The government should know that it is wrong not to publish the report of an enquiry ordered for the benefit of the public. At the same time it is also interesting to note that there was no demand from the public, either, that the report be published. In my opinion, however, demand or no demand, the government should do its duty.
    How else will the public know that it is their right to be informed of the result? It is a matter of pity that the governments, which are meant basically to serve the people, do not count them for much. It is, however, true that a vast majority of the people are illiterate and unaware of their rights (for this, too, the government is responsible), but what about the educated public? What service is being rendered to them? If you are a wealthy and influential person, you mean something, otherwise not. Shouldn’t we be ashamed of this state of affairs?
    (The writer is a retired judge of the Lahore High Court.)

    Here is the Link to the article.

    once the page opens click on the heading, Public vis-à-vis government on the lower left side.

    The respected Justice is also lamenting and openly asking why the government has not published the report which he had submitted.
    In my opinion the only reason the government would not publish or make public both the reports is because they are not favorable to the Govt. and the non Ahmady Religious Parties Positions.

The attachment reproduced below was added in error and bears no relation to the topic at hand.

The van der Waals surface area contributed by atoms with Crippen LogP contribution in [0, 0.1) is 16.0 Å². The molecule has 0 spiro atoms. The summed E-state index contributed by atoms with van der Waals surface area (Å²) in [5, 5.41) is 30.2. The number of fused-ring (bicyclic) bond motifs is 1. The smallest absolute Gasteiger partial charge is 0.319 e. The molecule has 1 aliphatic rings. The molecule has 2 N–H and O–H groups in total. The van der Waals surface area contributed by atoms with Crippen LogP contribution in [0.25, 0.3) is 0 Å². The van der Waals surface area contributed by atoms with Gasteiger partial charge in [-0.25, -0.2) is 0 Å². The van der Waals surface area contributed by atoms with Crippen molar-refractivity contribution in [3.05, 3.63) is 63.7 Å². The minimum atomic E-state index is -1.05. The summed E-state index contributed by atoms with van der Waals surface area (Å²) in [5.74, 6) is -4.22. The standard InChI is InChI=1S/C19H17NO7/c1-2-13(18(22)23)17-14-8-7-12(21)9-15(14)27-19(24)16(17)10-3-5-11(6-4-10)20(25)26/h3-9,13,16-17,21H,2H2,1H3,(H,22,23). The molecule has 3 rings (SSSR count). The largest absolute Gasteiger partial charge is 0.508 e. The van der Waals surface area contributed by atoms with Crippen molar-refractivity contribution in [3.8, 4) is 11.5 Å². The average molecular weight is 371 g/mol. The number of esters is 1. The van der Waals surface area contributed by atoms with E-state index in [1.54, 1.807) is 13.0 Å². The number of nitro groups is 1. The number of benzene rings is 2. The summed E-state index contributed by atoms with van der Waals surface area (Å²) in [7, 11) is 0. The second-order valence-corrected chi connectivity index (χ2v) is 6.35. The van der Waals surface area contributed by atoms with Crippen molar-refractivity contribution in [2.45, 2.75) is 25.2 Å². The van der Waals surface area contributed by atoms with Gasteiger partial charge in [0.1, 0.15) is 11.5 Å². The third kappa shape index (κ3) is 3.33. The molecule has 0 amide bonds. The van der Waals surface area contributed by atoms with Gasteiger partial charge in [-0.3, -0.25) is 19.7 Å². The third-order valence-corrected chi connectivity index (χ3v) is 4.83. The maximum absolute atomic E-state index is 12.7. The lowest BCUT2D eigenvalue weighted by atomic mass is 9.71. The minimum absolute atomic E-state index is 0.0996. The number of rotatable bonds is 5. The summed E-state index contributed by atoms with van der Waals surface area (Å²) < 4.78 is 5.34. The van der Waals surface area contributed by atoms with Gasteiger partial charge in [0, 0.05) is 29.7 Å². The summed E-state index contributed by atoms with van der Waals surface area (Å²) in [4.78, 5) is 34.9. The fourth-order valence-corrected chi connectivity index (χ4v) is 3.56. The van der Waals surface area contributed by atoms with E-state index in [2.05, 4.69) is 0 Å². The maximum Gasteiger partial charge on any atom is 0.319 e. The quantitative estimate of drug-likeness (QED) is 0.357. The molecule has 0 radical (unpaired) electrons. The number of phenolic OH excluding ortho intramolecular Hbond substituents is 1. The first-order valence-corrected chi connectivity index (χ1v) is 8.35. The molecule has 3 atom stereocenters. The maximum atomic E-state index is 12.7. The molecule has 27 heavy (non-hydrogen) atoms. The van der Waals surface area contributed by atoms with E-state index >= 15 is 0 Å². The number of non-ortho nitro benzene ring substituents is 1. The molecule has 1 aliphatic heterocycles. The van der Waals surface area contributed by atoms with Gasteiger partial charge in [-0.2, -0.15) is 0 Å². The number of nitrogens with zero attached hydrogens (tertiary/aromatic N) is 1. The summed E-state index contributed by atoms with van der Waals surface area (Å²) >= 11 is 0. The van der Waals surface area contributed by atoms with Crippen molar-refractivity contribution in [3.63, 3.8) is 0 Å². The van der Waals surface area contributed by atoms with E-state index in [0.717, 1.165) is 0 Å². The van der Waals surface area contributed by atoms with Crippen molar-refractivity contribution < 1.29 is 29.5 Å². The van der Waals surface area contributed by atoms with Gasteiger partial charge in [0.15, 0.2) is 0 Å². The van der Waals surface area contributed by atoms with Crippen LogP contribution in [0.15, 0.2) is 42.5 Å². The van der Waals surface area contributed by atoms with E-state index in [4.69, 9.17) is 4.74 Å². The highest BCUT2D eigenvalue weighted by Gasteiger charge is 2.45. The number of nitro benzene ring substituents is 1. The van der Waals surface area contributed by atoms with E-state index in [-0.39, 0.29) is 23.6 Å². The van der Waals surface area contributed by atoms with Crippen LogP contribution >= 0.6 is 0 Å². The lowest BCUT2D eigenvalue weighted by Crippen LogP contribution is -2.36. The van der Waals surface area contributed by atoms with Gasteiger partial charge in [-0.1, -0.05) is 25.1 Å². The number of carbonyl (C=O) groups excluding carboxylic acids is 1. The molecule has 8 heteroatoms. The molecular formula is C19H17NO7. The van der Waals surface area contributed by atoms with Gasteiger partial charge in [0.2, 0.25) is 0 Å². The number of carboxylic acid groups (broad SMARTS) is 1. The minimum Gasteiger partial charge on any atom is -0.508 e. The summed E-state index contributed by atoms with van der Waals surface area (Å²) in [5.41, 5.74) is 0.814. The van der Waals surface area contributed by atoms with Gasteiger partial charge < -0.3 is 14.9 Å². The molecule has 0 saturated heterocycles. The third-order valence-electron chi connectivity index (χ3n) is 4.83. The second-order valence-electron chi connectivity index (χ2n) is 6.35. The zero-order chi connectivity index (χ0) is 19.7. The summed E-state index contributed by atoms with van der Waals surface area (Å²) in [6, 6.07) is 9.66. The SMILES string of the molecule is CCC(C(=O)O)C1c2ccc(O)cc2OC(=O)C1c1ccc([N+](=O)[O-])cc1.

If the National Assembly reports would have shown the Ahmadiyya position negatively and the Justice samdani report found them culpable in the riots, the Mullah would have been clamoring for the reports to be published by hook or crook.

    S. Chaudry.

  17. Hasan

    This is what I found on the official site. Extensive set of video interviews.

    National Assembly of Pakistan – 1974

  18. yasserlatifhamdani

    Here is why the current government of Pakistan should certainly publish the report…

    Whatever there is in that report… will give the PPP government a chance to attack Abdul hafeez pirzada … the latter day champion of the constitution of Pakistan.

  19. OMLK

    35+ years having passed since 1974, now there is a 2nd generation of Ahmadis who are growing up with the burden of beign forcibly declared a minority. They have a right to know. In particular the Lahori Ahmadis who, unlike the Qadianis, believe in the abosulute finality of the Prophet Muhammad (pbuh) and consider non-Ahamdis as Muslims, yet got shafted along with the Qadianis. This should also be of high moral interest to all Paksitani Muslims who are amazingly required to declare the Lahoris and Qadianis as Kafirs under oath in order to declare themselves as Muslims. And declaring any one a Kafir (who basically has the same fundamental beliefs) under oath is no small matter.

  20. Matiullah

    Great letter Bashir Sahib. I think the only way to enforce this issue is via media. You should seriously contact someone like Mubashir Luqman who may air this concern. Good Luck!

  21. Shehla Sadaf

    Dear Bashir Sb and Others